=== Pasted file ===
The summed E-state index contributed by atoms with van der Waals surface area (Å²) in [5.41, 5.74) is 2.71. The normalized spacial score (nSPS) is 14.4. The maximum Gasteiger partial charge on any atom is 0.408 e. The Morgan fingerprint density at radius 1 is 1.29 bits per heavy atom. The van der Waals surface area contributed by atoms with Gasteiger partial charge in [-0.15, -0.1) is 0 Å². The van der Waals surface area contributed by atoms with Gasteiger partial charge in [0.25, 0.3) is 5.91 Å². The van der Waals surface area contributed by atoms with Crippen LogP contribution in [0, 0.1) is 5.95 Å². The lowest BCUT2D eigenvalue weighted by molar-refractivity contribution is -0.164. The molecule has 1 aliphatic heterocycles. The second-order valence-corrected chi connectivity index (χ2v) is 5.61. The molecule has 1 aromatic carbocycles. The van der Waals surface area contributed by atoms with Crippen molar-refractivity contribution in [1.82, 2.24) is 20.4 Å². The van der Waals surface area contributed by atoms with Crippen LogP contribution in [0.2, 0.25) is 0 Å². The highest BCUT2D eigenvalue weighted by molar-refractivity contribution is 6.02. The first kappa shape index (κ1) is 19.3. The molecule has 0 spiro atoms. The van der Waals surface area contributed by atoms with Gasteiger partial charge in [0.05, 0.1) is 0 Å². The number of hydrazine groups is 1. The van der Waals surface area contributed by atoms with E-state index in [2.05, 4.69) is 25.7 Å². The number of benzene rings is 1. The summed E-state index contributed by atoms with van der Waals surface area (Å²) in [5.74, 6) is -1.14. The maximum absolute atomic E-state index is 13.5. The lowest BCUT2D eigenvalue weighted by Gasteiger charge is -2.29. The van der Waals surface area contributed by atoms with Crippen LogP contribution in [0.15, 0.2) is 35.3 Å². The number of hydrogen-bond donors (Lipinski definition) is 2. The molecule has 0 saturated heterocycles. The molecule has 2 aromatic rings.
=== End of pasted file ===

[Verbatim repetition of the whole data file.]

The summed E-state index contributed by atoms with van der Waals surface area (Å²) in [5.41, 5.74) is 2.71. The normalized spacial score (nSPS) is 14.4. The maximum Gasteiger partial charge on any atom is 0.408 e. The Morgan fingerprint density at radius 1 is 1.29 bits per heavy atom. The van der Waals surface area contributed by atoms with Gasteiger partial charge in [-0.15, -0.1) is 0 Å². The van der Waals surface area contributed by atoms with Gasteiger partial charge in [0.25, 0.3) is 5.91 Å². The van der Waals surface area contributed by atoms with Crippen LogP contribution in [0, 0.1) is 5.95 Å². The lowest BCUT2D eigenvalue weighted by molar-refractivity contribution is -0.164. The molecule has 1 aliphatic heterocycles. The second-order valence-corrected chi connectivity index (χ2v) is 5.61. The molecule has 1 aromatic carbocycles. The van der Waals surface area contributed by atoms with Crippen molar-refractivity contribution in [1.82, 2.24) is 20.4 Å². The van der Waals surface area contributed by atoms with Crippen LogP contribution in [0.2, 0.25) is 0 Å². The highest BCUT2D eigenvalue weighted by molar-refractivity contribution is 6.02. The first kappa shape index (κ1) is 19.3. The molecule has 0 spiro atoms. The van der Waals surface area contributed by atoms with Gasteiger partial charge in [0.05, 0.1) is 0 Å². The number of hydrazine groups is 1. The van der Waals surface area contributed by atoms with E-state index in [2.05, 4.69) is 25.7 Å². The number of benzene rings is 1. The summed E-state index contributed by atoms with van der Waals surface area (Å²) in [5.74, 6) is -1.14. The maximum absolute atomic E-state index is 13.5. The lowest BCUT2D eigenvalue weighted by Gasteiger charge is -2.29. The van der Waals surface area contributed by atoms with Crippen LogP contribution in [0.15, 0.2) is 35.3 Å². The number of hydrogen-bond donors (Lipinski definition) is 2. The molecule has 0 saturated heterocycles. The molecule has 2 aromatic rings.